1. Following the macho pro-athlete code against excuse-making, players and coaches will almost never mention publicly that fatigue makes any contribution to a poor performance. But the Wolves were plainly exhausted against the Grizzlies and the numbers show it: 5-20 shooting from their starting perimeter players; surrendering 21 offensive rebounds while only grabbing 10 of their own; a 20-12 deficit in fast-break points, despite nearly identical shooting and turnover numbers; all this speaks to a shorthanded team running on fumes.
  2. Here’s something I like about Barea. He pushes the tempo and probes the lane on nearly every possession, even when he will ultimately pull the ball out and initiate the half-court offense. This has two nice effects. First, and most obviously, it gives the Wolves a chance for easy points early in the shot clock. But second, it threatens and hurries the defense, often forcing it to commit to mismatches out of necessity. Sebastian Telfair used to do this also–but he lacked both the shotmaking and the poise to make it really work.
  3. For the entirety of the fourth quarter, Adelman played a lineup featuring zero starters and two players–Ellington and Randolph–who hadn’t seen real floor time in quite a while. This lineup promptly surrendered five points without ever crossing half-court but then actually managed to scuffle their way back into the game. And although none of them outside of Barea was on their game enough to actually put the Wolves over the top, they managed two important accomplishments. First they injected some energy into a pretty lifeless game. Second, because of them, no Wolf had to play over 30 minutes. In a season like this, that counts as a real contribution.
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0 thoughts on “Timberwolves 80, Grizzlies 85: Chronic fatigue

  1. This sucked. It was a gettable game, and Adelman gave up.The lineup that played the bulk of the fourth quarter was putrid. Good thing it was in Memphis. If it were in MPLS they should offer refunds. That was crap.

    1. Definitely don’t agree that Adelman gave up here. I think he was just a) giving the starters an opportunity to rest after a grueling stretch of games and b) playing a lineup that might be able to play with some more energy than the starters had mustered. Popovich did the same thing last week. Considering how poorly Ridnour and Rubio were playing, I don’t think that lineup was all that bad.

  2. Yep, right all around. I was surprised, though, that I’d come back at 9:30 EST to see the starters having the shooting woes they were having. When we miss 10 threes in a game, we usually lose (I bet there’s some decent statistical backing there, but I won’t pursue it). I think that single thing – missed 3s – is an understated element of the Wolves offense that HAS to be working on some level. Pekovic cannot pick up all the slack underneath; and without the bruising presence of Love down low, we are weak… UNLESS we are hitting threes with relative consistency. Meaning, 30% or more are falling, and enough so that we’re never down by 15+. I love this team in that a ten point deficit in the fourth is generally not a big problem. But in this game, it was so obvious by the way the clock just ran down in the fourth that Rick was kind of using this game rather than trying to win it.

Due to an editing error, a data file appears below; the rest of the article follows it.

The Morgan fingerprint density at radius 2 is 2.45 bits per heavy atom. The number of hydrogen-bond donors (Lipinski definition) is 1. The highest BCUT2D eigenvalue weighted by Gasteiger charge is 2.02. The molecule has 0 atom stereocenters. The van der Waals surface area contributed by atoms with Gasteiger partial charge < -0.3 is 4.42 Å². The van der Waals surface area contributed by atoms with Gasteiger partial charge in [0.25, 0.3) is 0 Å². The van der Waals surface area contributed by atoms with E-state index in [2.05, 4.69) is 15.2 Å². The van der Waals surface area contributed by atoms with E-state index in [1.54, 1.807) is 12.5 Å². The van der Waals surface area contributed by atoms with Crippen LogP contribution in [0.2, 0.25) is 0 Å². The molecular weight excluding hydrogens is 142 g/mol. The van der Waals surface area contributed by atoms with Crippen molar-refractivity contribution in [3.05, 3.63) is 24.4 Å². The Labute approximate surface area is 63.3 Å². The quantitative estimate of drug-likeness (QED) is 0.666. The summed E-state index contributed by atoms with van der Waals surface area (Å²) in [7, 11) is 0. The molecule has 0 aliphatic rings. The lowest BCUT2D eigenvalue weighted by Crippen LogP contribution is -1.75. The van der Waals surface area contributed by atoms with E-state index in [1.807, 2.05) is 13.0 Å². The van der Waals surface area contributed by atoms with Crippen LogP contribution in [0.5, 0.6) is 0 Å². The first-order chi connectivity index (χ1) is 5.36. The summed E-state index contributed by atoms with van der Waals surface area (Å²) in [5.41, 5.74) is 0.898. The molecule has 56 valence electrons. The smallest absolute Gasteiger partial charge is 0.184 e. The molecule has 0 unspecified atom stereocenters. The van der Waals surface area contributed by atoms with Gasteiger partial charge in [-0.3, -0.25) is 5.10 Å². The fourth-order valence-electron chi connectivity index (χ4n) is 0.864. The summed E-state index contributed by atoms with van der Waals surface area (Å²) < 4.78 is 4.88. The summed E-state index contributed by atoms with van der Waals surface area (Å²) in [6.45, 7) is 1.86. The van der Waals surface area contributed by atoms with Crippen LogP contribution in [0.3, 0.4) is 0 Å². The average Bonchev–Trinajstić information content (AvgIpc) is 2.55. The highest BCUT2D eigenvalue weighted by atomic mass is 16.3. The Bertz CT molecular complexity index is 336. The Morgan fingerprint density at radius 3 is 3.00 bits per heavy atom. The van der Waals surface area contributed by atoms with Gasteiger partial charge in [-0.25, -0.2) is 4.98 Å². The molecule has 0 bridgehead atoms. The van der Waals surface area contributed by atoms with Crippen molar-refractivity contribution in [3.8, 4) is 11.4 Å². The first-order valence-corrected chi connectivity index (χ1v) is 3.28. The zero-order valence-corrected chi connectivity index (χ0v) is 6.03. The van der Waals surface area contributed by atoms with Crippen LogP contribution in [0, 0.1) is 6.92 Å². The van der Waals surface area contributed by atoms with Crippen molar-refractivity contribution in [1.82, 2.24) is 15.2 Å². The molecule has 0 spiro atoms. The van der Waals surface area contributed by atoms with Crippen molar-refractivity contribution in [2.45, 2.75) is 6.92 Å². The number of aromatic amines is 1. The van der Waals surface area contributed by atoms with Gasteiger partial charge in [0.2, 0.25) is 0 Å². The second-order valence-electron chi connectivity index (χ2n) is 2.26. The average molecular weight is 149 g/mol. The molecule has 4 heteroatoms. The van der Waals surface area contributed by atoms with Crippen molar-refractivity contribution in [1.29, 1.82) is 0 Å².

Sometimes you need to do it. Like you said, no Wolf had to play over 30 minutes. The starters got some rest, and Love had some more time to spend in detention, no doubt scheming about how best to approach Friday’s game (his twitter post suggested it). Some teams are so deep they can absorb the suspension of their best player and win the second of a back to back against a good team on their court. So few can, though, especially in this crunchy season.

    I think Love is the second best player in the league to LJ. It really says something that only the NBA itself could stop him from playing. Looking forward to Friday, and future domination. We’ve exorcised the .500 mark, as well as the over-.500 mark. All that’s left is… you know, winning big and often.

    p.s. might want to fix the score and stats above, some are from the Sacramento game.

  3. Addendum to my first post: I suggested a link between three point percentage and wins, and went ahead and used my insomnia to do the math:

    As of 2-9-12,

    In wins, the Wolves shoot 37% from 3 point range;

    In losses, they shoot 29%.

    Not very surprising, but I think the importance of the three is stronger this season because people are exhausted, and when exhausted, as any basketball player knows, you tend to hoist up the long ball more often.

  4. That’s 2 games now where they got man handled by the other team and went flat. I’m hoping this game was mostly due to being tired. But, like against the Pacers, a stronger, more agressive team seems to be able to push the Wolves around and force them into bad decisions. Some more ball movement and this game might have been closer and a possible win.

  5. Hey Zach!
    I’m a brazilian Wolves fan and while playing on the trade machine I came up wiyh that:

    Nets get Howard and W. Johnson
    Magic get Okur, Beasley, Randolph and Ridnour plus the Wolves Utah`s pick and 1 or 2 picks fron the Nets
    Wolves get Lopez, Morrow and Turkoglu

    I tryed and it works financially
    Do you think it could work well also on the court??

  6. Two things from watching last night:

    1. It really seemed for large portions of the game that the Grizz knew the Wolves’ offense better than they did.

    2. How was Pek not getting touch after touch when Gasol went out? At the very least this would have opened space in the form of double teams. I didn’t get it. Still don’t get it.

    In the end, I feel we gave up a bit, from the coach on down. Yes, the team was fatigued. I concur wholeheartedly with that observation, but Memphis wasn’t exactly lighting the Forum afire, were they? If that is the case then maybe go to your fresher legs earlier than to start the 4th. Just a thought.